Now that we’re well into December, how’s it going for you? How’s the shopping, the wrapping, the cookie baking (and eating), the decorating? Will there be a point in which we will feel finished? On Christmas Day, will I be able to enjoy the fruits of my labor? Or will I still feel there was more I could have done, just one more thing, one more gift in the stocking or one more recipe that would have put us over the edge into Christmas bliss?
We are, most of us, in the midst of preparation. Whether we do all this to ourselves because of cultural expectations or whether there’s something deeper at work, I don’t know. What I do know is that the birth of Christ was such an earthshaking, pivotal point in history that Christ-followers have come to annually mark its significance. While this has looked different throughout history, we have embraced that such a momentous event warrants its own set-apart time of preparation.
The word advent, from the Latin adventus, means “arrival”. It refers not just to the arrival of an event, but also to its approach, its coming into view. The implication is that we can look ahead to a coming event with certainty of its arrival. Advent is like a toddler, nose pressed to the window, watching for Daddy’s car to swing into the driveway. It’s the knowledge that just over the horizon lies something amazing headed our way, and any second now it’s going to break through into our field of vision.
Remembering to Look
But sometimes I let the preparations get the better of me, and I forget to look. With years of celebrations under my belt, I take Christmas for granted. I forget that there was ever a time we didn’t have the Christ child with us. I don’t look out the window of my soul with expectation. If I’m able to emerge from my busyness long enough, it’s only to see one more need to meet, one more task to complete.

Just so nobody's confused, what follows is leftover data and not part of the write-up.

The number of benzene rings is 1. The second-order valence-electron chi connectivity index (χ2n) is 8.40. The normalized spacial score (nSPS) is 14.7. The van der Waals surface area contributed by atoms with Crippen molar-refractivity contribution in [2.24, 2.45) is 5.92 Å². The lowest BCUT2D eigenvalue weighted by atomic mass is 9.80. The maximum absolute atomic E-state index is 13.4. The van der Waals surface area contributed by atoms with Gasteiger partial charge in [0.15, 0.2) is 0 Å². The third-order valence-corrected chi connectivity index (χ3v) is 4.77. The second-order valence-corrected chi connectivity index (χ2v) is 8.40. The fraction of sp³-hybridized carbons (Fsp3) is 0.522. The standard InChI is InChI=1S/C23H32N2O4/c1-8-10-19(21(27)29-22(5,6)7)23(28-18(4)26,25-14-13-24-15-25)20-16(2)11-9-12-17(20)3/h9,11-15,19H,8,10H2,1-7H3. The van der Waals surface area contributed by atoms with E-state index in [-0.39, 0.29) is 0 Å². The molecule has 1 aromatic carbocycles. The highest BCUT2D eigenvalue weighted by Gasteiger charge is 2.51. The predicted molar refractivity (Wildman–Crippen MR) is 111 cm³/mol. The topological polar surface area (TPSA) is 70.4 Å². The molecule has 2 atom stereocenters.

And even if I manage to take care of the little needs, the needs of the world press in close behind. Pleas come daily in the mail. The Salvation Army bell ringers are reminding us at the grocery store. Then there’s San Bernardino and Syria and Paris and sex trafficking victims and homeless people downtown and the souls crying for mercy and justice across our shattered globe and our minds can hardly process all this need set right in the middle of our preparations.
We wonder why we keep going. We wonder if it’s worth it.
We wonder, is there really a Savior on the horizon?
This week I’m going to take my seat in a community choir and sing (ahem, attempt to sing) Handel’s Messiah. We’re doing the whole shebang, with guest soloists and a bunch of us who will make up in enthusiasm what we lack in skill. The opening lines – the very first lines uttered in G. F. Handel’s two-hour masterwork – are from Isaiah 40:
Comfort ye, comfort ye my people, saith your God;
Speak ye comfortably to Jerusalem;
And cry unto her, that her warfare is accomplished,
That her iniquity is pardoned…
Prepare ye the way of the Lord,
Make straight in the desert a highway for our God.
The prophet Isaiah wrote those words thousands of years ago to a Jewish people who would be exiled from their homeland, in need of the comfort of God’s promises. But like so much of Scripture, there’s a double meaning. Isaiah is foretelling the birth of Christ; he assures us that One is coming who will clear away the warfare raging daily around us. Human life is full of warfare, seen and unseen. We feel this. We feel it in the crush of our own busyness. We feel it in the presence of the 6:00 news and the endless debate over gun control and the endless stream of human suffering.
But yet… Isaiah tells us not once, but three times within one verse, that our Comforter is coming. Can we choose to remember that He already came? As a baby, and then as a warrior who wiped away the bulk of our warfare by His death on the cross?
And can we remember that He’s coming one more time, for good?
Like toddlers with our noses pressed to the glass, we can look for an event we know is just over the horizon. Our Comforter is coming to us! Do you see His light breaking over the world? He is coming. Prepare your hearts! Clear away the debris of doubt, clear the clutter of confusion and make a straight highway for Him. Our Christ child has come, is come, and will be coming, and we are comforted.